One of Long COVID’s Most Misunderstood Symptoms

Ed Yong on what makes brain fog so unforgiving

A nurse wearing a face mask and face shield
A California nurse caring for a COVID-19 patient in 2021. (Mario Tama / Getty)

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Brain fog is one of the most destructive symptoms of long COVID—and one of the most misunderstood. In a recent story, our staff writer Ed Yong explains why the condition should not be conflated with depression, stress, and other experiences that some observers and medical professionals have compared it with.

But first, here are three new stories from The Atlantic.

Cognitive Collapse

Brain fog “wasn’t even included in the list of possible COVID symptoms when the coronavirus pandemic first began,” Ed Yong writes. “But 20 to 30 percent of patients report brain fog three months after their initial infection … And it can affect young people in the prime of their mental lives.”

The condition has a vague-sounding name, but it’s not just an umbrella term for various mental problems. The neurologist Joanna Hellmuth explained to Ed that brain fog is almost always a disorder of “executive function”—the group of mental abilities that includes focusing, holding information in one’s mind, and blocking out distractions. “These skills are so foundational that when they crumble, much of a person’s cognitive edifice collapses,” Ed reports.

When Ed spoke with brain-fog patients, he heard stories about minds sputtering and stalling in the middle of tasks that were once easy. One was texting when she suddenly realized she didn’t understand a friend’s latest message; another said she was unable to load a dishwasher, because, as Ed writes, “identifying an object, remembering where it should go, and putting it there was too complicated.”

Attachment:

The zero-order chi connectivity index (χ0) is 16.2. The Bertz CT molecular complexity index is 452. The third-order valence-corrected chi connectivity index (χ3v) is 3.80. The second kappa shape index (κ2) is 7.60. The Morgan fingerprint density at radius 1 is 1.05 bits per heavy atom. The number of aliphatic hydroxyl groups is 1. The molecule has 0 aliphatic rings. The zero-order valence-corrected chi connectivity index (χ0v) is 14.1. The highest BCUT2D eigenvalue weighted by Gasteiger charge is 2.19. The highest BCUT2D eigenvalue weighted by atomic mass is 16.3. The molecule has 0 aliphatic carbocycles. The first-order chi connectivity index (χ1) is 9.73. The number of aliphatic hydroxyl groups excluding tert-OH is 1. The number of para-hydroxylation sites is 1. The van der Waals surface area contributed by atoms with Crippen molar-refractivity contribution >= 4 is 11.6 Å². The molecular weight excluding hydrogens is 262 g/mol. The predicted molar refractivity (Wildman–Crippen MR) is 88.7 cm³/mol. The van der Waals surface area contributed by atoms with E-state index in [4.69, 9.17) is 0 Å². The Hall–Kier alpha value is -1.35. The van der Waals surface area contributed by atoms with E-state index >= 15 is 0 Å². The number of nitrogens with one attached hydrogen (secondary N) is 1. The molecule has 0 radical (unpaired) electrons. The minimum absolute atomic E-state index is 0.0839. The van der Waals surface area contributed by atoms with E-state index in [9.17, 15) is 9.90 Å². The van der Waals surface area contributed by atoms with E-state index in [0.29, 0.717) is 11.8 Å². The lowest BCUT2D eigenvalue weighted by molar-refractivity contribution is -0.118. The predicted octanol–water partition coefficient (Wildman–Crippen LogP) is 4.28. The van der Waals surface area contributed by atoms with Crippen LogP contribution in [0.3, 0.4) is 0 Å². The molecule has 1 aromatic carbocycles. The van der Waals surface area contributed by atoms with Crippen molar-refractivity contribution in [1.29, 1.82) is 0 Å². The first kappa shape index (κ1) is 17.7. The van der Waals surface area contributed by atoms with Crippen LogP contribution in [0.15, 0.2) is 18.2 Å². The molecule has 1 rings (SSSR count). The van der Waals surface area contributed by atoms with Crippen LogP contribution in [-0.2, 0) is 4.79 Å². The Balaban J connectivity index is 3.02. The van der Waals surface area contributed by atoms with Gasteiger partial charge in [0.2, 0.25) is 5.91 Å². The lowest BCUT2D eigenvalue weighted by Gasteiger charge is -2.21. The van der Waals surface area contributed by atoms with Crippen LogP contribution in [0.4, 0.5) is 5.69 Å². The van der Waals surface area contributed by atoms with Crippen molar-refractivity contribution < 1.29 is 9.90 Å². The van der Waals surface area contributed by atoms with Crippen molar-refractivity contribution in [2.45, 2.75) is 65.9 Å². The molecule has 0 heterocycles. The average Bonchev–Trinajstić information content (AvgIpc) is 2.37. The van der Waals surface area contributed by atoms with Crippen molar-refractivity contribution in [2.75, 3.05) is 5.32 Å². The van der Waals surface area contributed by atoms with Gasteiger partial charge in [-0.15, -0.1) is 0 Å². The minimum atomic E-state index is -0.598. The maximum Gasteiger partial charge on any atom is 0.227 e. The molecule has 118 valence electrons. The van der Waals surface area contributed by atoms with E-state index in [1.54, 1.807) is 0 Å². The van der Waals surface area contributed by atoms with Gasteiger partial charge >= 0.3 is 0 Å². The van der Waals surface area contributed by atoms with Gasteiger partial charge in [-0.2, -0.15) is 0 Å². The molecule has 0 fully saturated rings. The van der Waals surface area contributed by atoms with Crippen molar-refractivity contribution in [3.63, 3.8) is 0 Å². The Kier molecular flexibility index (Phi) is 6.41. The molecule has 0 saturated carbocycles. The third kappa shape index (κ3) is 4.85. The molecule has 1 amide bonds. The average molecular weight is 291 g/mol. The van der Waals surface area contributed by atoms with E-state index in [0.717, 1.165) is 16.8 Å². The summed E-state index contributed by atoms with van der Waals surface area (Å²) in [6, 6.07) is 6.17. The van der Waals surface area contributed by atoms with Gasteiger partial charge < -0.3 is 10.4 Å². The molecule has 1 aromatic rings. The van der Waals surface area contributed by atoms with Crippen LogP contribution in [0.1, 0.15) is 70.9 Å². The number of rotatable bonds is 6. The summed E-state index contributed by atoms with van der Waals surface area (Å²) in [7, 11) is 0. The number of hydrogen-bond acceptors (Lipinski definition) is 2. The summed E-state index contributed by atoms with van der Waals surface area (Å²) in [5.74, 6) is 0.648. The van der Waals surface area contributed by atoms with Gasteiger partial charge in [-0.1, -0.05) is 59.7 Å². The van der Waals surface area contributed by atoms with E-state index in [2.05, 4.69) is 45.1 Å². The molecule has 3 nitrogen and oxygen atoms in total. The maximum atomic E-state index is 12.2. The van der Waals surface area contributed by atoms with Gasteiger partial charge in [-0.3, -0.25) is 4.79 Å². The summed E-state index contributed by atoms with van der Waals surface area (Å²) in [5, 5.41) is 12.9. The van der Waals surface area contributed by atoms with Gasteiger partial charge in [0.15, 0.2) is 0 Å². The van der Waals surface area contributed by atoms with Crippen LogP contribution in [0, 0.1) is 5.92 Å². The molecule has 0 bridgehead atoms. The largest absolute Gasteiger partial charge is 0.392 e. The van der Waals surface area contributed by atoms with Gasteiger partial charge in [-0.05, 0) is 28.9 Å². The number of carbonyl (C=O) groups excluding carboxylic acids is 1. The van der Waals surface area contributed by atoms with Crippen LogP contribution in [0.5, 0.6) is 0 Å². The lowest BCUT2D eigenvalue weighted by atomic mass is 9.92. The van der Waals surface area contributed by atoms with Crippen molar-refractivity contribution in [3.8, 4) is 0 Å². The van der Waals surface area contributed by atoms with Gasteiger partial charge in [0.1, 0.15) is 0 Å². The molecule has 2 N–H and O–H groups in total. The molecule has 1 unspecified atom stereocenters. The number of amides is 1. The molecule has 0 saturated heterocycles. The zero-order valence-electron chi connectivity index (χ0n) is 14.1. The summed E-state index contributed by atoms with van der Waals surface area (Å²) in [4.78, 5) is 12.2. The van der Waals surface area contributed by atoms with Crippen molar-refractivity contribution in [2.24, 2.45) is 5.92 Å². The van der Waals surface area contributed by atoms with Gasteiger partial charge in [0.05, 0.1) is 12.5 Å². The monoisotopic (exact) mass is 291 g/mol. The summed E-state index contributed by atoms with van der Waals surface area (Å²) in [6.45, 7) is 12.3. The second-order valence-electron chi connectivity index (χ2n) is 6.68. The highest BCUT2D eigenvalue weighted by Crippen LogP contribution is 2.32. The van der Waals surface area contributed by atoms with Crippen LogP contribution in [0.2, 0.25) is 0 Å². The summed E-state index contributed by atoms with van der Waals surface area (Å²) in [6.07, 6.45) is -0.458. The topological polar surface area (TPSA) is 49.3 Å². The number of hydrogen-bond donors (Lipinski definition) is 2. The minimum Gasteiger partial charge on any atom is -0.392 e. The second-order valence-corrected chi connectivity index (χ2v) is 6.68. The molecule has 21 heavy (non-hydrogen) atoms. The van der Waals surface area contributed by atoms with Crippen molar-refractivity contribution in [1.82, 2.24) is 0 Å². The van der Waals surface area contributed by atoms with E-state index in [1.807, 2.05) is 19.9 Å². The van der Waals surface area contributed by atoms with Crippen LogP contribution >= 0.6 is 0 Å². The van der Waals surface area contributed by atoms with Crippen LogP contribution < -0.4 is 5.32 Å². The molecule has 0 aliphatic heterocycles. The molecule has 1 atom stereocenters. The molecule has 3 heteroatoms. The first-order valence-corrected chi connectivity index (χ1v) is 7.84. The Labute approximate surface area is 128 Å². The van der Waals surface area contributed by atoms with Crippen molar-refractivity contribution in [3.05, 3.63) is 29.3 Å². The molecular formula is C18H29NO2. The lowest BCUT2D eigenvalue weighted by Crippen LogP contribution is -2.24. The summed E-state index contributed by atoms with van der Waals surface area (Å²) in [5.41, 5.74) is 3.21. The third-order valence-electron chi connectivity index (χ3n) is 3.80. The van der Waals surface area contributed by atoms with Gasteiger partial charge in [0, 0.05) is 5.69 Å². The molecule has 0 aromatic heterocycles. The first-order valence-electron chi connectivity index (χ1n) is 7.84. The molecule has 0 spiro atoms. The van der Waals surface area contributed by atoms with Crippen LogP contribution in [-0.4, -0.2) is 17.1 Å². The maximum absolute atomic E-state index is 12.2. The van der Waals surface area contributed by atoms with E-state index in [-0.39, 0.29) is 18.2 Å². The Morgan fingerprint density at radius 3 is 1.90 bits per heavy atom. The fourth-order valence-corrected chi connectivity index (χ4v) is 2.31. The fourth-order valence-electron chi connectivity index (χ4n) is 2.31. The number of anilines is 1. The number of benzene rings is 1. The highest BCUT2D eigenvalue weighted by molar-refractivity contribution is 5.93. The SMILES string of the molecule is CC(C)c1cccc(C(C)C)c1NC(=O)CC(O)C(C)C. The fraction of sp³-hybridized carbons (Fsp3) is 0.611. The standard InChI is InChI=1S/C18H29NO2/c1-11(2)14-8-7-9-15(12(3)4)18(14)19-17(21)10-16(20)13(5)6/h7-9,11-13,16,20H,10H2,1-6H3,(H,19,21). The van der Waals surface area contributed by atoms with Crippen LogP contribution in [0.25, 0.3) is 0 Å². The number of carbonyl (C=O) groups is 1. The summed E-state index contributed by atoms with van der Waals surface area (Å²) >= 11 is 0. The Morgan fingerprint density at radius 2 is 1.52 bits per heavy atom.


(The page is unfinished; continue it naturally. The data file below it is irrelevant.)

Ed’s article explores how the medical community has failed in its approach to brain fog—and what we know about possible paths toward relief. His story is worth reading in full. (Many people with brain fog find reading long articles difficult, so Ed recorded an audio version, which has been embedded into his article.)

Ed told me what he’s learned since he published the article. (This interview is condensed from a phone conversation and follow-up email.)

Isabel Fattal: Tell me a bit about the response you’ve received.

Ed Yong: I’ve had a flood of messages in my inbox and on social media from people who feel seen, or who now understand what’s been happening to them, or who are relieved that a major publication has validated their often-dismissed experiences, or who now have language for talking about their experiences, or who’ve finally got something to use to explain their lives and needs to their friends, colleagues, or doctors.

This happens every single time I write about long COVID, other complex chronic illnesses, immunocompromised people, and other such groups. It’s immensely gratifying, but also profoundly sad. There are so many people out there in considerable pain, who haven’t been given the slightest trace of grace or understanding. I’m glad pieces like this can help, but I want to help make a world where they’re unnecessary.

Isabel: Were there any interesting patterns that arose in the responses?

Ed: I mentioned in the piece that many things can lead to the same exact constellation of brain-fog symptoms other than COVID, including myalgic encephalomyelitis/chronic fatigue syndrome, fibromyalgia, HIV infections, chemotherapy, and epileptic seizures. Several people have written in to say that they’ve also experienced the executive-function problems I’ve described as a result of concussions and traumatic brain injuries, menopause, and severe ADHD.

Isabel: As you note in the piece, there’s a real lack of research and understanding about this aspect of long COVID. Where should readers look to keep up with new research or attempts to understand the condition?